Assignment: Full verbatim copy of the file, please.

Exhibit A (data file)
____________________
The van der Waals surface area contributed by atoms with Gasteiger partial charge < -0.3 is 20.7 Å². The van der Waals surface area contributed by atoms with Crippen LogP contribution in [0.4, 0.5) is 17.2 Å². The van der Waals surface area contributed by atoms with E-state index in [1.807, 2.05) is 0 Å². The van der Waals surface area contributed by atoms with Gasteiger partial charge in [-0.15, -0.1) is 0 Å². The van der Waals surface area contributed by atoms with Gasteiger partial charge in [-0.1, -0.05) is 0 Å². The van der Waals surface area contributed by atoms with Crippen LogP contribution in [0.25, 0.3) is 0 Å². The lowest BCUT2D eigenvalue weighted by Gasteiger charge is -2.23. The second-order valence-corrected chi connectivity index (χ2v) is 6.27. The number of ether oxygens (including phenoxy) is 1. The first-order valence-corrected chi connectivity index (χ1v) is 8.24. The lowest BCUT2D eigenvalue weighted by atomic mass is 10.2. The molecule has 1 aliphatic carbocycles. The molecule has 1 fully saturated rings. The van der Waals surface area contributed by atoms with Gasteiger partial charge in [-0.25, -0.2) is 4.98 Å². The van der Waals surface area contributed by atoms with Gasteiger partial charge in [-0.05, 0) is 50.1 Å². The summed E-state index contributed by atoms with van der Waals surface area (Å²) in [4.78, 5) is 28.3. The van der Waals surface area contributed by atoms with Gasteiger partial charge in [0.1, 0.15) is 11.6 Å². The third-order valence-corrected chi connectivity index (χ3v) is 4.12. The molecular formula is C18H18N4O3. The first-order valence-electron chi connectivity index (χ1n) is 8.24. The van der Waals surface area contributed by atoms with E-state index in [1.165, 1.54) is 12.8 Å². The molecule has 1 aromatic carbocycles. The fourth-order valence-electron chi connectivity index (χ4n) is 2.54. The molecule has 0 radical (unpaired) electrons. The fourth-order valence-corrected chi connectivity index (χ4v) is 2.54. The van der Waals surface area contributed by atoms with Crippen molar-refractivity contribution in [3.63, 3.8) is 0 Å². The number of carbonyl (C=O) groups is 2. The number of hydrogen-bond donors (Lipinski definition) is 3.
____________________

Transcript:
The van der Waals surface area contributed by atoms with Gasteiger partial charge < -0.3 is 20.7 Å². The van der Waals surface area contributed by atoms with Crippen LogP contribution in [0.4, 0.5) is 17.2 Å². The van der Waals surface area contributed by atoms with E-state index in [1.807, 2.05) is 0 Å². The van der Waals surface area contributed by atoms with Gasteiger partial charge in [-0.15, -0.1) is 0 Å². The van der Waals surface area contributed by atoms with Gasteiger partial charge in [-0.1, -0.05) is 0 Å². The van der Waals surface area contributed by atoms with Crippen LogP contribution in [0.25, 0.3) is 0 Å². The lowest BCUT2D eigenvalue weighted by Gasteiger charge is -2.23. The second-order valence-corrected chi connectivity index (χ2v) is 6.27. The number of ether oxygens (including phenoxy) is 1. The first-order valence-corrected chi connectivity index (χ1v) is 8.24. The lowest BCUT2D eigenvalue weighted by atomic mass is 10.2. The molecule has 1 aliphatic carbocycles. The molecule has 1 fully saturated rings. The van der Waals surface area contributed by atoms with Gasteiger partial charge in [-0.25, -0.2) is 4.98 Å². The van der Waals surface area contributed by atoms with Gasteiger partial charge in [-0.05, 0) is 50.1 Å². The summed E-state index contributed by atoms with van der Waals surface area (Å²) in [4.78, 5) is 28.3. The van der Waals surface area contributed by atoms with Gasteiger partial charge in [0.1, 0.15) is 11.6 Å². The third-order valence-corrected chi connectivity index (χ3v) is 4.12. The molecular formula is C18H18N4O3. The first-order valence-electron chi connectivity index (χ1n) is 8.24. The van der Waals surface area contributed by atoms with E-state index in [1.165, 1.54) is 12.8 Å². The molecule has 1 aromatic carbocycles. The fourth-order valence-electron chi connectivity index (χ4n) is 2.54. The molecule has 0 radical (unpaired) electrons. The fourth-order valence-corrected chi connectivity index (χ4v) is 2.54. The van der Waals surface area contributed by atoms with Crippen molar-refractivity contribution in [3.63, 3.8) is 0 Å². The number of carbonyl (C=O) groups is 2. The number of hydrogen-bond donors (Lipinski definition) is 3.